There are a number of frame issues to keep an eye out for that could cause problems
during the stretching process. Knowing what to look for can save both time and money.
The solutions are generally quick and easy. The worst offender is a warped frame. Sharp
edges and heavy spots of old glue can also cause problems. It’s always a good idea to
inspect your frames before the stretching process. Once you determine your frame is in
good condition, bring the screen up to tension and make sure there is good contact
between the mesh and the frame while gluing.
A warped frame has a whole host of problems all its own, from uneven tension,
difficulty getting an even emulsion coat and difficulty registering on press to potentially
breaking the glass in your exposure unit (single points of contact). Roller frames are a bit
easier to correct by pushing or pulling the offending corner. A warped stretch and glue
frame is caused by either a manufacturing defect or metal fatigue. In either event, it’s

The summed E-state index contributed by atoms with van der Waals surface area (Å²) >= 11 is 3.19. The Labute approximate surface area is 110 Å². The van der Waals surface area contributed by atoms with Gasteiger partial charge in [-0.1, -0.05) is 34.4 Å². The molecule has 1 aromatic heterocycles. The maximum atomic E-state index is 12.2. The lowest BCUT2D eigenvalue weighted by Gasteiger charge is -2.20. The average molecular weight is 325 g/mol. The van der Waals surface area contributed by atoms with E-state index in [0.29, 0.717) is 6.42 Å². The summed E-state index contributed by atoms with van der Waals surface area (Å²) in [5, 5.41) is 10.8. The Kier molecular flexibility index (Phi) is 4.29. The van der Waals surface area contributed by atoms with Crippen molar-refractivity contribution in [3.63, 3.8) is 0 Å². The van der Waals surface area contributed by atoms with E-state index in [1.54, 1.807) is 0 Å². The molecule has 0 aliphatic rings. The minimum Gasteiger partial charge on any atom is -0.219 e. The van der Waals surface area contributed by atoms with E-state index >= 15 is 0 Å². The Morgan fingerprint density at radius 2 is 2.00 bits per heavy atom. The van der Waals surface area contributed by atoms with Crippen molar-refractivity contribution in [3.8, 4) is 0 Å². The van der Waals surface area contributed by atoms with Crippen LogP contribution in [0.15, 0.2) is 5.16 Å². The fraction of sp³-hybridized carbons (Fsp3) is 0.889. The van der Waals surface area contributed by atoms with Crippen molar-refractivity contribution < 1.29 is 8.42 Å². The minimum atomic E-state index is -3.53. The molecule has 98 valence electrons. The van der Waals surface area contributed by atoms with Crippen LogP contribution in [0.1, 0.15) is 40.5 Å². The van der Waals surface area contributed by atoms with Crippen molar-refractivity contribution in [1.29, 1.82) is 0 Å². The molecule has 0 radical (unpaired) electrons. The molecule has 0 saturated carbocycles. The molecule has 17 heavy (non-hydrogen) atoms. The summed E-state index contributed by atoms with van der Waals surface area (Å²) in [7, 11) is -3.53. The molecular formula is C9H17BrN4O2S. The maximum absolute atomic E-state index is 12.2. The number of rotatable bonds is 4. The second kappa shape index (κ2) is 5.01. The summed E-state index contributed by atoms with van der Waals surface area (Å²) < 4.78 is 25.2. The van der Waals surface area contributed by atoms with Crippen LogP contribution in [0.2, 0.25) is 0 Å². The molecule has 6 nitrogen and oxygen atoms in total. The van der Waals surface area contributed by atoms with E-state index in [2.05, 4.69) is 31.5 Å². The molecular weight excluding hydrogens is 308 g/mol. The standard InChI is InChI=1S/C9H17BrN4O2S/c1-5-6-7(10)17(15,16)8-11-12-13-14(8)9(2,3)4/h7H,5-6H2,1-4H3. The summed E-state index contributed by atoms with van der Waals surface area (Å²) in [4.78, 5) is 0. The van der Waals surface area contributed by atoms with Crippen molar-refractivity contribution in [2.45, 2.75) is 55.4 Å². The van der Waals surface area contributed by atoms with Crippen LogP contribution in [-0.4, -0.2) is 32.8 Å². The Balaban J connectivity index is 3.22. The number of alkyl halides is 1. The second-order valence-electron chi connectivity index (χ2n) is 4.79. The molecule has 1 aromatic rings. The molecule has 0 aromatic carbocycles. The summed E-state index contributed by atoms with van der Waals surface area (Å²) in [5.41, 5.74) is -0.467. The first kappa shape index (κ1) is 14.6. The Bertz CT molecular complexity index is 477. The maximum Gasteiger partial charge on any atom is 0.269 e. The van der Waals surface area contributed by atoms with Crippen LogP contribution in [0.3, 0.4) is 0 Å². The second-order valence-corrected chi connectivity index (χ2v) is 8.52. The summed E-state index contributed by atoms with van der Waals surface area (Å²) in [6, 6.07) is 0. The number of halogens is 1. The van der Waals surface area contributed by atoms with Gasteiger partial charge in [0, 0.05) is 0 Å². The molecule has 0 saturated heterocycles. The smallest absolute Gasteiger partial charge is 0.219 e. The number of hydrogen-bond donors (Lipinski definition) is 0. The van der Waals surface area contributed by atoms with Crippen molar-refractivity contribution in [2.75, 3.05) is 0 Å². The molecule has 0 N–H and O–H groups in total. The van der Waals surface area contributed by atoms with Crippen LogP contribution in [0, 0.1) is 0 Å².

difficult to correct. If it’s a new frame, contact the supplier. If it’s an older frame,
Sharp edges can develop from rough handling throughout the process or by not
removing the glue properly during reclaim. Use a piece of cloth to avoid injury and drag
it along the edges of the frame that will be in contact with the mesh. If the cloth pulls,
remove the burr with a file or sand paper.
Glue Build Up
A common practice in reclaiming a frame is to leave the previous layer of glue. In
many cases it provides a better surface to glue to than the original aluminum surface. Be
careful not to let the glue build up become too heavy. With many types of glue, parts of
the thick layer will break off with the mesh during reclaim creating pockets on the glue
surface that will be hard to fill in.
Most stretch and glue stretching systems these days allow you to stretch the mesh with
out contact to the frame until the desired tension is achieved. At that point the mesh is
lowered to the frame or the frame is raised to the mesh. Before gluing, inspect the
contact area by pushing down on the mesh along the inside edge of the frame. If the
contact is not good, you will physically see the mesh come into contact as you push
down. Providing the problem is not drastic, a simple solution is to use weights along the
inside edge. I prefer 1″ x 1″ x 12″ steel bar stock with all edges and corners rounded.
Place the weights approximately 2″ from the inside of the frame along the entire ID of the